Tired of going it alone, TSU alums giving up fund-raising fight

November 01, 1991|By Paul McMullen | Paul McMullen,Evening Sun Staff

The calendar says 1991, but it sounds like 1990.

A year ago today, an open forum at Towson State found supporters of football denouncing president Hoke L. Smith and athletic director Bill Hunter for a proposal that would dismantle a program the critics said received little support in the first place.

Hoping to save football were a handful of members of the Football Alumni Association, formed last year to raise funds for scholarships that would help Towson State be more competitive in Division I-AA. They're still critical of the administration's fund-raising and promotion efforts, but at the same time they're pulling the plug on their own drive.

"Our fund-raising effort is on hold," said Jim Holdridge, who began coordinating fund-raising among football alumni a year ago. "In good conscience, we can't ask people to contribute to a program when we don't know where it's going. We still want to help, but what has the administration done?"

The abandonment of plans to raise over $200,000 annually in the corporate community and fund more than 20 football scholarships is in response to what Holdridge says is a continued lack of support for football from the administration.

It is the latest in recent developments affecting coach Phil Albert's Tigers.

* Smith declined to speculate on Towson State's football future beyond 1992, but Hunter said, "Our president has already told our people that if Division I-AAA becomes a reality, it's the direction we'll go."

* Hunter admits that Towson State isn't doing enough to promote its teams, but said he will continue to pump available funds elsewhere during a time of severe state budget cuts. So far, the university has lost $3,548,000 in state funds for fiscal year 1992.

* Fund-raising hasn't kept pace with on-field accomplishments -- between $90,000 and $100,000 was raised for Tiger athletics in fiscal 1991 -- but that's a problem not restricted to sports. The university's general fund drive netted $165,000 this past year.

Adding irony to this week's forgettable anniversary is tomorrow's (1 p.m.) homecoming game against Hofstra at Minnegan Stadium.

The Flying Dutchmen (6-1) reached the semifinals of the NCAA Division III tournament in 1990. Then the NCAA prohibited Division I schools from playing football at that level, so Hofstra immediately moved to I-AA.

Nothing has been that quick and easy at Towson State. The Tigers (0-7) have been wrestling with their membership in I-AA since upgrading in 1987, and the school is committed to that level only through next season.

"Alumni look at a possible move to I-AAA as a step backward," Hunter said. "They saw us contend for a national championship at Division III, II, and the next step is I-AA, but we don't have the wherewithal to get to that place and maintain the other programs that are successful."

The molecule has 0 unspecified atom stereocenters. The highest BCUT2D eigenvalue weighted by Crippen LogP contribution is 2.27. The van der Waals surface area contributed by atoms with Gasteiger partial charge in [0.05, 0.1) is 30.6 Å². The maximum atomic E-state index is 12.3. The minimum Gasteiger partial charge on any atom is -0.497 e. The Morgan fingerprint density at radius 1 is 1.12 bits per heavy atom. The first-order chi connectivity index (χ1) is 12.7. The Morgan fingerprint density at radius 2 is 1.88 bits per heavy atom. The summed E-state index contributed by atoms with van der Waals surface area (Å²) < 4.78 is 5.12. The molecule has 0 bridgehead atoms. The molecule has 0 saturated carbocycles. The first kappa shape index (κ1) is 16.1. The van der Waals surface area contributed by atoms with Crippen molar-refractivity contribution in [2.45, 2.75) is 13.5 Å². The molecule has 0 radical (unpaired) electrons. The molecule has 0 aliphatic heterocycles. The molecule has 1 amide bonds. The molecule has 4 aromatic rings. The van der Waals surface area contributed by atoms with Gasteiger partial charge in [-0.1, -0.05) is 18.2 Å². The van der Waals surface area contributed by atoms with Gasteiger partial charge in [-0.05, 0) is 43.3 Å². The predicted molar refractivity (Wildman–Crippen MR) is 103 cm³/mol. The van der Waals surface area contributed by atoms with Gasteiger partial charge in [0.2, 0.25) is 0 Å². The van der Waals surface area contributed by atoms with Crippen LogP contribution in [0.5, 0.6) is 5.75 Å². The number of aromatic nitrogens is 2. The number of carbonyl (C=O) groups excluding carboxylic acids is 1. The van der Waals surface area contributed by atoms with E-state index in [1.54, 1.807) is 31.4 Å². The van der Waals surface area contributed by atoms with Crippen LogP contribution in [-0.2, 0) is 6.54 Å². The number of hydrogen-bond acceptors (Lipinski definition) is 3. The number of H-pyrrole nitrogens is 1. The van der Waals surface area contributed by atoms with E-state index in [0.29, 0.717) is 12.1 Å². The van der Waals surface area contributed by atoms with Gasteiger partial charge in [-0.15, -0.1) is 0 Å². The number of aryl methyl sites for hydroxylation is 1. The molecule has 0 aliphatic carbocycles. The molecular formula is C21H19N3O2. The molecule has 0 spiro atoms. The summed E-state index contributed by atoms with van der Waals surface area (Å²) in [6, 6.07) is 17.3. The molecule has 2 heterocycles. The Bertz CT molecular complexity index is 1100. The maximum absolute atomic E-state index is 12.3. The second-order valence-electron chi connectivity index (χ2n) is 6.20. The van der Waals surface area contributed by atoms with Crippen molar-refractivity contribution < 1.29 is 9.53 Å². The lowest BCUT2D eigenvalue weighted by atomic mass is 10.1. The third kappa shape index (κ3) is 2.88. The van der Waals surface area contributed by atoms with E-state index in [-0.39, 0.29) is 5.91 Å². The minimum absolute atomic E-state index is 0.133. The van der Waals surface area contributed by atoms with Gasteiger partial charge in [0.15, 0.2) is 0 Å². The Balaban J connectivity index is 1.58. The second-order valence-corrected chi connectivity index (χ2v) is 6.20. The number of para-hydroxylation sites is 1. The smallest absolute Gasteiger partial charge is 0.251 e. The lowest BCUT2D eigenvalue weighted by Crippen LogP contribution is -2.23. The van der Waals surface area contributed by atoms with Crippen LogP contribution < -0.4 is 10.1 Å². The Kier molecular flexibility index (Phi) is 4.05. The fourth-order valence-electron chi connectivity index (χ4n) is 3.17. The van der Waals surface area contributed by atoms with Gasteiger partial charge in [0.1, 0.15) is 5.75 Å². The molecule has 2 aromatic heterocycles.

The Tigers' athletic budget for 1991-92 is $3.2 million, the bulk of that coming from student fees, which this year were raised from $270 to $310. Slightly more than $800,000 is for scholarships, and $338,000 of that goes to football. Football's operating budget is approximately $800,000.

A year ago, dropping football was proposed as a means of dealing with a $257,000 budget deficit in the athletic department and increasing demands in sports sponsorship from the NCAA.

The Football Alumni Association was one reason the University Senate voted down a motion to suspend football last Dec. 3. The association's plan was to bridge the gap between the athletic department's 40 scholarships and the NCAA I-AA limit of 70. The NCAA limit will drop to 63 in 1992. A full scholarship at Towson State costs an average of about $8,000 this year.

Since last November, the alumni group has received $41,530 in contributions from 313 parties, and another $29,000 in pledges. But now that fund-raising is on hold. Jim Sandusky, a member of the football alumni group, said the university is relying too much on volunteers.

"We appreciate the budget restraints the athletic department faces, but there is no creativity to get around them," Sandusky said. "The product obviously is there to be marketed."

Last June, Towson State reached the NCAA lacrosse final. The men's basketball program has gone to the last two NCAA tournaments, and is rated among the upper third in Division I. Baseball has gone to the NCAAs twice in the last four seasons, women's gymnastics is a top 20 program, and soccer is establishing a regional identity.

"I wish we had more members, but it's not the volunteers' fault," said Scott Hargest, president of the Tiger Club, which raises money for athletics. "You're talking about a tradition of teachers coming through

here up until the late 1970s, and a lot of our alumni aren't in position to give. Towson State's endowment is unbelievable compared to some other colleges in the area."

According to the Baltimore Business Journal, Towson State's endowment is $934,597. For perspective, Johns Hopkins' is $560,477,544.

Away from the off-field maneuvering, the often-overmatched football team has gone 4-24 since 1989. Albert said the situation isn't as bad as it was a year ago.

"We don't have all of that speculation about being dropped," Albert said. "That really drains you as a team. A few of us on the inside know we're making progress."

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